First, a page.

o     The deviants said that the person has an inherent and independent power before the action takes place, and that it is with this power that he brings his actions of good and evil into existence. But the Sunnis flatly refused this presentation of matters, saying that Allah creates the ability within the person only at the time when he does the action, not before it nor after it. Of course, had it been after the deed it would mean that actions can be done without ability whatsoever, and this is impossible; but to say that the power was created in the person before the action would mean that the person himself created the deed, and this is also impossible.

o    There is a well-known difference of opinion as to whether action in and of themselves are part of Imaan (belief). The Maturidis said that no, they are not, since there are a number of Qur’anic evidences to this; and also, (the reasoning of the author is that) if someone were to convert to Islam in the early morning after Fajr, and then die before Zuhr, would he be in Paradise or Hellfire? Obviously he would be in Paradise, even though he did not even pray one prayer. Had the actions themselves been part of faith, this new convert would not have entered Paradise, since he only said the Shahaadah and then died (I have not read the whole discussion since it is not present in this book, but it could be that the other side may say that his declaration of faith was itself a huge action and renders the one who says it eligible for Jannah. And Allah knows best).

o    Then there is another discussion as to whether Imaan includes the saying by the tongue or not. As per the editor, the best known position is that the articulation by the tongue is a condition for the application of the regulations of Islam on the person, but with regards to pure Imaan in and of itself, then no, it is not included within Imaan itself. (There are other opinions, such as that if the person is physically able to say that which declares his Imaan but stubbornly refuses to do so, then his Imaan is lost in such a case).

o    Then there is another discussion concerning over whether one should say that he is a believer without any doubt, or whether he is a ‘believer Insha Allah’. Of course, the first group is saying that the situation is as such in the present. But the second group is thinking about what state they will die in, and since they are not absolutely sure as to what their end will be, they say ‘Insha Allah’ (Allah willing). But the first group counters that such a declaration of ‘Insha Allah’ in fact invalidates all things said just before it, such as divorce, freeing of slaves, buying and selling, and so forth; and that also, no one is making a declaration of what the person will die upon when he says ‘I am a believer without doubt’, but rather he is expressing his inner conviction tied to his own self.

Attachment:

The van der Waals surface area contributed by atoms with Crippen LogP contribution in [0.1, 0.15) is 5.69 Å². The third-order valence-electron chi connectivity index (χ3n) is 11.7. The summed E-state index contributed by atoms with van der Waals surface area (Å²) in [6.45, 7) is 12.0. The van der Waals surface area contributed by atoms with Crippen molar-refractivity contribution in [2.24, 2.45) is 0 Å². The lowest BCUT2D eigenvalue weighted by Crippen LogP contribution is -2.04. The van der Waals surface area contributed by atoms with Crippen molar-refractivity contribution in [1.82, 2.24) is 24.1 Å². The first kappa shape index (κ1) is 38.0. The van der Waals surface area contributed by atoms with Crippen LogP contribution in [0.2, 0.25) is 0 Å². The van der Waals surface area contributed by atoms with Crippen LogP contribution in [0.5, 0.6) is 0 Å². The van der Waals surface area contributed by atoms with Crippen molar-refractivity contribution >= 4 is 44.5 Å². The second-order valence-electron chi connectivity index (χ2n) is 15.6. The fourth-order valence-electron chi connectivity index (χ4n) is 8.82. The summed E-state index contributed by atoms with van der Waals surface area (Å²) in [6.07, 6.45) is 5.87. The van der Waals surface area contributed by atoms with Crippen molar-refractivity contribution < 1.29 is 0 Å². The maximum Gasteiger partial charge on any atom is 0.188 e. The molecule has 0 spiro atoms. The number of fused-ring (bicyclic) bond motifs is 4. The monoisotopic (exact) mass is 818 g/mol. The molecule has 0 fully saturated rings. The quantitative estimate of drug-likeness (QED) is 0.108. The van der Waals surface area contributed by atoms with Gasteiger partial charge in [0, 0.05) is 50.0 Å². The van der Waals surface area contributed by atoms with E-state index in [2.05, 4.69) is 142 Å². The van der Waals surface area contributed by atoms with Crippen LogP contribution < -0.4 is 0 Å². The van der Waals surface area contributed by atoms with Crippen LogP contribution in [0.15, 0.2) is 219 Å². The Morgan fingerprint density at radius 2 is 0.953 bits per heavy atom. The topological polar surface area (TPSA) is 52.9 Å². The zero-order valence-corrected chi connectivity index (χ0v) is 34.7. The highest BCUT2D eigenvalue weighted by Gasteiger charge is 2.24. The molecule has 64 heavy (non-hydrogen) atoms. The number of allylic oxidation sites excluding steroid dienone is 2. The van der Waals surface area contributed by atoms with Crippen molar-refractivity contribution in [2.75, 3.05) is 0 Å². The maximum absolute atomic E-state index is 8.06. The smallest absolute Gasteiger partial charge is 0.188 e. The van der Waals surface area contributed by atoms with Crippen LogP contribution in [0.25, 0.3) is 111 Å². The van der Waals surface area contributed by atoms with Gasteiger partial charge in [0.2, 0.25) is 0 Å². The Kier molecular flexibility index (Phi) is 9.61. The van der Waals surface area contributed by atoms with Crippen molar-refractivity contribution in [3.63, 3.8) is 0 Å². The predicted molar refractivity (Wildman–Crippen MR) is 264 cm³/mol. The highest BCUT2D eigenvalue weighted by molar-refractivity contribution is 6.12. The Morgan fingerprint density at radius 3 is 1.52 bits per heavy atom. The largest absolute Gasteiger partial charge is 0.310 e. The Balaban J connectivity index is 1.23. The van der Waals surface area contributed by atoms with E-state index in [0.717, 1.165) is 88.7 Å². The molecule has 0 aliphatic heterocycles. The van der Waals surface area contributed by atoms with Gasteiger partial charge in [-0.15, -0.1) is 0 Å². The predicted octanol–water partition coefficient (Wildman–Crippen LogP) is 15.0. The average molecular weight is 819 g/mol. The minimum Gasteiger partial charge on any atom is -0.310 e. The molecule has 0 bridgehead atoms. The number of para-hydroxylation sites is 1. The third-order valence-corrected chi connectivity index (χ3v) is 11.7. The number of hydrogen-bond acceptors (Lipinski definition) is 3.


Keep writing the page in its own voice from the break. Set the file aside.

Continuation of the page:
o    All in all, it seems that the second group is articulating the uncertainty they have concerning their final state (i.e. they are actually answering the question: ‘Will you die upon Islam?’ or ‘Are you sure that Allah has accepted your Islam?’ not ‘As far as you know, are you a true Muslim?’ or ‘Do you accept that Islam is the correct religion?’), while the first group says that there is no need to get so deep into what will happen to us in the future or what Allah’s judgment on our heart is, as we say what we know of our internal states as best as we can make it out, and hope for Allah’s Mercy at every moment.

o    People say that there are too many divisions in Islam, but look at how Allah saved the Ummah from clashing with each other about this very point. Had something like this come up in Christianity, they would have been at each other’s throats in no time. But in Islam, the ‘people of Hadeeth’ (the Shaafi’is, etc.) and the ‘people of scholastic reasoning’ (the Hanafis) did not let this tear the Ummah apart. Yes, of course there are certain issues that really did constitute real and divisive issues, but Allah saved us from many arguments and their evil consequences.

o    On the question of Imaan, there is a difference between ‘Al-Imaan al-Mutlaq’ (complete faith) and ‘Mutlaq al-Imaan’ (saying that someone has faith (i.e. the lower levels of faith)). The first category prevents the holder from entering the fire, and the second category prevents the person from remaining in the fire eternally. Of course, this difference itself is within the consideration of whether Imaan increases or decreases within a person.

o    One definition of the major sins (Kabaair) is whatever has a specific punishment in the Shariah, such as adultery, stealing, drinking alcohol, etc.

o    There is a big discussion (historically speaking) about whether the perpetrator of major sins remains a Muslim, whether it affects him, etc. Our position is that the major sin must be repented from, but the person who commits it still remains a Muslim, except if he considers that sin (or any sin in Islam) to be in fact something permissible; or if he thinks that the prohibition itself is unfair, etc. Of course, there might come the issue of whether there is Tawaatur that an action has in fact been considered a sin, but here there is simplification of the issue, we are talking about obvious sins like Zinaa’ (adultery), etc.